Thumbnail Image

Introduction of early maturing cassava varieties in Bolivia, a cost benefit analysis










Also available in:
No results found.

Related items

Showing items related by metadata.

  • Thumbnail Image
    Document
    Cost-benefit analysis of cultivating early maturing rice in Lao PDR 2017
    Also available in:
    No results found.

    Early maturing rice can be harvested before local rice varieties, thereby reducing the vulnerability of farmers to extreme events and enhancing the resilience of livelihoods. This technology describes the cost-benefit analysis of growing early maturing rice in Lao PDR and provides information on how to grow this rice variety in dry spell and drought areas.
  • Thumbnail Image
    Document
    Introduction of livestock refuge mounds, in combination with deworming and preventive vitaminization and mineralization for cattle raising in the Bolivian Amazonia 2017
    Also available in:
    No results found.

    This technology describes the introduction of livestock refuge mounds in the sub-Amazonian eco-region of Bolivia (Department of Beni) as a good practice to increase the resilience of cattle raisers to recurrent floods as well as to ensure water availability in the canals during dry spells. Livestock refuge mounds are small mounds covering an area of about 0.5 to 1 ha, and they provide shelter for people, livestock and agricultural products during floods. In addition, animal treatments such as deworming and preventive vitaminization and mineralization were introduced or improved in the targeted communities in order to further reduce animal mortality in both normal and hazard conditions. This technology briefly introduces the concepts of livestock refuge mounds, deworming and preventive vitaminization and mineralization and presents a cost-benefit analysis of the combination of the three good practices compared to normal practices.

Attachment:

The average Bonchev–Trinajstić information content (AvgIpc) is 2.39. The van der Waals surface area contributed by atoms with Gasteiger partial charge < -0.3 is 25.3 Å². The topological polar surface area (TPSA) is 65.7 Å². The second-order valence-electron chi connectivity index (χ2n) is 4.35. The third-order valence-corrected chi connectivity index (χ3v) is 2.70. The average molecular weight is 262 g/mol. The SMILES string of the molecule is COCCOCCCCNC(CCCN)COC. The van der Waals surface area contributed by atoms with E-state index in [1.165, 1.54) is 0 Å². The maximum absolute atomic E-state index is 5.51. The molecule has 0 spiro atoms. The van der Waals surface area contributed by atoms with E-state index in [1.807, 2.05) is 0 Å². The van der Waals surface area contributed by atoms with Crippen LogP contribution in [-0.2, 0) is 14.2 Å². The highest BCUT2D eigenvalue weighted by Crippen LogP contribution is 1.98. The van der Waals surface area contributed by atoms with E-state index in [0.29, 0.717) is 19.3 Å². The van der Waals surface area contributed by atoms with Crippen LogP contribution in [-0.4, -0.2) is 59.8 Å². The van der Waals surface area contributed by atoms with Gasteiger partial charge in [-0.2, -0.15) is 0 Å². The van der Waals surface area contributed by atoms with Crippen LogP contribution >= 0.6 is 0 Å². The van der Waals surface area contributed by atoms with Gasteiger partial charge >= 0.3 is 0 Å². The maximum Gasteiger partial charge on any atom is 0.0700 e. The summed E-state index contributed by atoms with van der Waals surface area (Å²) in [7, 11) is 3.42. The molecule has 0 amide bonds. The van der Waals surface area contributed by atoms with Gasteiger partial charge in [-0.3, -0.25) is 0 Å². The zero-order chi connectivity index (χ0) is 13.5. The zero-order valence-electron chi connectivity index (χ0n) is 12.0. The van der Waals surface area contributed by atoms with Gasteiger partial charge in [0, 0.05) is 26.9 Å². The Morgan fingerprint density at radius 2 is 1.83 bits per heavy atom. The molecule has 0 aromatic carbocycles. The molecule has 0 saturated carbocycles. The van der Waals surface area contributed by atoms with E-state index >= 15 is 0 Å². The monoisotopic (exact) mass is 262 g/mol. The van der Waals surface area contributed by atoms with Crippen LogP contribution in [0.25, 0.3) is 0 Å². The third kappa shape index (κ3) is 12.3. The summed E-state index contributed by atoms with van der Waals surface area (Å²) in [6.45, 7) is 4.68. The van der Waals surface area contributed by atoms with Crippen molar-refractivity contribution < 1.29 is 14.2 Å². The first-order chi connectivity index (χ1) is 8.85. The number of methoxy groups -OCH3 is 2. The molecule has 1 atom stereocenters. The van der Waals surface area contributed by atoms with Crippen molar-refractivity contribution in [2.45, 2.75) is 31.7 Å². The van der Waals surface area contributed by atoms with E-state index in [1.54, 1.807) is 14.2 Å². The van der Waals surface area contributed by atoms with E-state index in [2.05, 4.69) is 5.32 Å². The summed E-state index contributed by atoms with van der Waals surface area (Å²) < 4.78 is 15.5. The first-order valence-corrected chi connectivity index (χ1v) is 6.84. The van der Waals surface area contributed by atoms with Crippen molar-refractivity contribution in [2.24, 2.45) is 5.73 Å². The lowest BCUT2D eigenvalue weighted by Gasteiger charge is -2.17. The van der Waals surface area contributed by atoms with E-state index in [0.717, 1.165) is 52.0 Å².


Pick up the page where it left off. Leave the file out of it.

• Thumbnail Image
    Book (stand-alone)
    Cassava as animal feed in Ghana: past, present and future 2013
    Also available in:
    No results found.

    The study on the use of cassava as animal feed in Ghana was commissioned as part of FAO’s initiative supporting poverty reduction in northern part of the country. Cassava (Manihot esculenta) is one of the main staple food crops grown by almost all farming families in Ghana, contributing to large proportion of daily calorie intake of the population. It is used to prepare fufu, the local popular dish, and considered as the poor man’s food. Ghana is the fourth largest cassava grower in Africa, afte r Nigeria, Democratic Republic of Congo and Angola. In 2010, Ghana produced 13.5 million tons of cassava. Available information suggests that, cassava is cultivated by over 90 percent of the farming population and contributes to 22 percent to the agricultural GDP, making it the right target for the fight against poverty in the country. The multi-purpose use of cassava as food for humans and animals, making various industrial products, including its use as input for breweries, attracted many pr ojects and programmes working on its value chain in Ghana. These projects, particularly the IFAD funded Root and Tuber Improvement Programme, introduced improved varieties for better yield, reduced post-harvest losses, improved agro-processing and better access to markets, etc. The various interventions enhanced production and marketing of cassava in the country improving income of producers and other actors involved in the value chain and generating more employment for women and youth, contribu ting in this way to poverty reduction. FAO, with its comparative advantage of promoting agricultural and food production and rural development, is supporting poverty reduction initiatives in Ghana. In particular, FAO through its Strategic Objective three is implementing an initiative targeting reduction of rural poverty in Northern Ghana.

Users also downloaded

Showing related downloaded files

No results found.